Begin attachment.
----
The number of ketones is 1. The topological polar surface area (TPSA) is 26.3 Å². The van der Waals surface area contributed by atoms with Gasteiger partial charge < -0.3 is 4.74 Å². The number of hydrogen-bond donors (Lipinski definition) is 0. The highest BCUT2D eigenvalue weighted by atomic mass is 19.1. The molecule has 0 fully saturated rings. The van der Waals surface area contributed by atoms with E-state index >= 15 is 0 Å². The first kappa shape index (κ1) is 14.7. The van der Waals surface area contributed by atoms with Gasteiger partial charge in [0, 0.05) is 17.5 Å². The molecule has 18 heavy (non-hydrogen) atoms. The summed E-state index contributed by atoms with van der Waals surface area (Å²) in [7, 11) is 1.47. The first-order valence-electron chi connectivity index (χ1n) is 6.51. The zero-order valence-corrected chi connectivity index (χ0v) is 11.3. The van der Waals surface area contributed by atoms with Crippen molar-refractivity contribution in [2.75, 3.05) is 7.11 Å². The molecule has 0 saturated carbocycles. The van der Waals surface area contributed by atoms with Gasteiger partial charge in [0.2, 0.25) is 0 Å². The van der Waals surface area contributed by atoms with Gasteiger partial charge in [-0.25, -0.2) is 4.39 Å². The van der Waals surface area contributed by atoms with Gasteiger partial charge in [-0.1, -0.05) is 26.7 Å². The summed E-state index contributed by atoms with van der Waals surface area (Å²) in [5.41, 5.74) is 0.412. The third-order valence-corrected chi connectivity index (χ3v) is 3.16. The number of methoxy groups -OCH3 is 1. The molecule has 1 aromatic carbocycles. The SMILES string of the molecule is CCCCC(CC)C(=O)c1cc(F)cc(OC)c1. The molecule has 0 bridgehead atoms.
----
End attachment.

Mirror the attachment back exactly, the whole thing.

The number of ketones is 1. The topological polar surface area (TPSA) is 26.3 Å². The van der Waals surface area contributed by atoms with Gasteiger partial charge < -0.3 is 4.74 Å². The number of hydrogen-bond donors (Lipinski definition) is 0. The highest BCUT2D eigenvalue weighted by atomic mass is 19.1. The molecule has 0 fully saturated rings. The van der Waals surface area contributed by atoms with E-state index >= 15 is 0 Å². The first kappa shape index (κ1) is 14.7. The van der Waals surface area contributed by atoms with Gasteiger partial charge in [0, 0.05) is 17.5 Å². The molecule has 18 heavy (non-hydrogen) atoms. The summed E-state index contributed by atoms with van der Waals surface area (Å²) in [7, 11) is 1.47. The first-order valence-electron chi connectivity index (χ1n) is 6.51. The zero-order valence-corrected chi connectivity index (χ0v) is 11.3. The van der Waals surface area contributed by atoms with Crippen molar-refractivity contribution in [2.75, 3.05) is 7.11 Å². The molecule has 0 saturated carbocycles. The van der Waals surface area contributed by atoms with Gasteiger partial charge in [0.2, 0.25) is 0 Å². The van der Waals surface area contributed by atoms with Gasteiger partial charge in [-0.25, -0.2) is 4.39 Å². The van der Waals surface area contributed by atoms with Gasteiger partial charge in [-0.1, -0.05) is 26.7 Å². The summed E-state index contributed by atoms with van der Waals surface area (Å²) in [5.41, 5.74) is 0.412. The third-order valence-corrected chi connectivity index (χ3v) is 3.16. The number of methoxy groups -OCH3 is 1. The molecule has 1 aromatic carbocycles. The SMILES string of the molecule is CCCCC(CC)C(=O)c1cc(F)cc(OC)c1. The molecule has 0 bridgehead atoms.